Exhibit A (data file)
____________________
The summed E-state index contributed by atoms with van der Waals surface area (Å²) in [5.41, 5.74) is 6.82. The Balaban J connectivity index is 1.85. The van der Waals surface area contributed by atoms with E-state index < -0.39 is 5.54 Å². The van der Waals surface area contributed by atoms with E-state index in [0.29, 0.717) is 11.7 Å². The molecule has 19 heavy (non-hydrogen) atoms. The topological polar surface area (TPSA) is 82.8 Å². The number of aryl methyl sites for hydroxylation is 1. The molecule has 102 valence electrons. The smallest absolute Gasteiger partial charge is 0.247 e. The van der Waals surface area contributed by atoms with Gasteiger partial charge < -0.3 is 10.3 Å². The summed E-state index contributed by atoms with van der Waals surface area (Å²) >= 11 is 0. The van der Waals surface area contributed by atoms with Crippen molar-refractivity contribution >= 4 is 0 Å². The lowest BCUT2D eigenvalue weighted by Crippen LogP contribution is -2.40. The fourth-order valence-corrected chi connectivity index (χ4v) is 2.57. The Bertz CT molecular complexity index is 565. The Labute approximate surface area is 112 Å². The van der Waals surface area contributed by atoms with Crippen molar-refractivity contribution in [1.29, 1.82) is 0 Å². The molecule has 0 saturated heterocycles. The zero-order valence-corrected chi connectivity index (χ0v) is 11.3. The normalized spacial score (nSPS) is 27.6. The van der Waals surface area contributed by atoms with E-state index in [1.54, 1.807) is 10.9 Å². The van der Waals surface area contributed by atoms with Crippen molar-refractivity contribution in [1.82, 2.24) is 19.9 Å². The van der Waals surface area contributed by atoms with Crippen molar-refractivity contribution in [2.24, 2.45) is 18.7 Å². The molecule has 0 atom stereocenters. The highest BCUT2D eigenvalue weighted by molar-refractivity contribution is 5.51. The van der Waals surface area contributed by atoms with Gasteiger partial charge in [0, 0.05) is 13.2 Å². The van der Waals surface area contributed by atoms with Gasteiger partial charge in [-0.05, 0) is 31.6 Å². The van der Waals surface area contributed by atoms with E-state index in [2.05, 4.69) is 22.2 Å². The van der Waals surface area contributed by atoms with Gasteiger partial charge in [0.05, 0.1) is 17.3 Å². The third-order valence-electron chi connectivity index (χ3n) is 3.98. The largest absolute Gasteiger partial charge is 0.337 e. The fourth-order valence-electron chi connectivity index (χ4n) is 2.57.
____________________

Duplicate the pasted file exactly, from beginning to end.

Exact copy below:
The summed E-state index contributed by atoms with van der Waals surface area (Å²) in [5.41, 5.74) is 6.82. The Balaban J connectivity index is 1.85. The van der Waals surface area contributed by atoms with E-state index < -0.39 is 5.54 Å². The van der Waals surface area contributed by atoms with E-state index in [0.29, 0.717) is 11.7 Å². The molecule has 19 heavy (non-hydrogen) atoms. The topological polar surface area (TPSA) is 82.8 Å². The number of aryl methyl sites for hydroxylation is 1. The molecule has 102 valence electrons. The smallest absolute Gasteiger partial charge is 0.247 e. The van der Waals surface area contributed by atoms with Gasteiger partial charge < -0.3 is 10.3 Å². The summed E-state index contributed by atoms with van der Waals surface area (Å²) >= 11 is 0. The van der Waals surface area contributed by atoms with Crippen molar-refractivity contribution >= 4 is 0 Å². The lowest BCUT2D eigenvalue weighted by Crippen LogP contribution is -2.40. The fourth-order valence-corrected chi connectivity index (χ4v) is 2.57. The Bertz CT molecular complexity index is 565. The Labute approximate surface area is 112 Å². The van der Waals surface area contributed by atoms with Crippen molar-refractivity contribution in [1.29, 1.82) is 0 Å². The molecule has 0 saturated heterocycles. The zero-order valence-corrected chi connectivity index (χ0v) is 11.3. The normalized spacial score (nSPS) is 27.6. The van der Waals surface area contributed by atoms with E-state index in [1.54, 1.807) is 10.9 Å². The van der Waals surface area contributed by atoms with Crippen molar-refractivity contribution in [1.82, 2.24) is 19.9 Å². The van der Waals surface area contributed by atoms with Crippen molar-refractivity contribution in [2.24, 2.45) is 18.7 Å². The molecule has 0 atom stereocenters. The highest BCUT2D eigenvalue weighted by molar-refractivity contribution is 5.51. The van der Waals surface area contributed by atoms with Gasteiger partial charge in [0, 0.05) is 13.2 Å². The van der Waals surface area contributed by atoms with Gasteiger partial charge in [-0.05, 0) is 31.6 Å². The van der Waals surface area contributed by atoms with E-state index in [2.05, 4.69) is 22.2 Å². The van der Waals surface area contributed by atoms with Gasteiger partial charge in [0.05, 0.1) is 17.3 Å². The third-order valence-electron chi connectivity index (χ3n) is 3.98. The largest absolute Gasteiger partial charge is 0.337 e. The fourth-order valence-electron chi connectivity index (χ4n) is 2.57.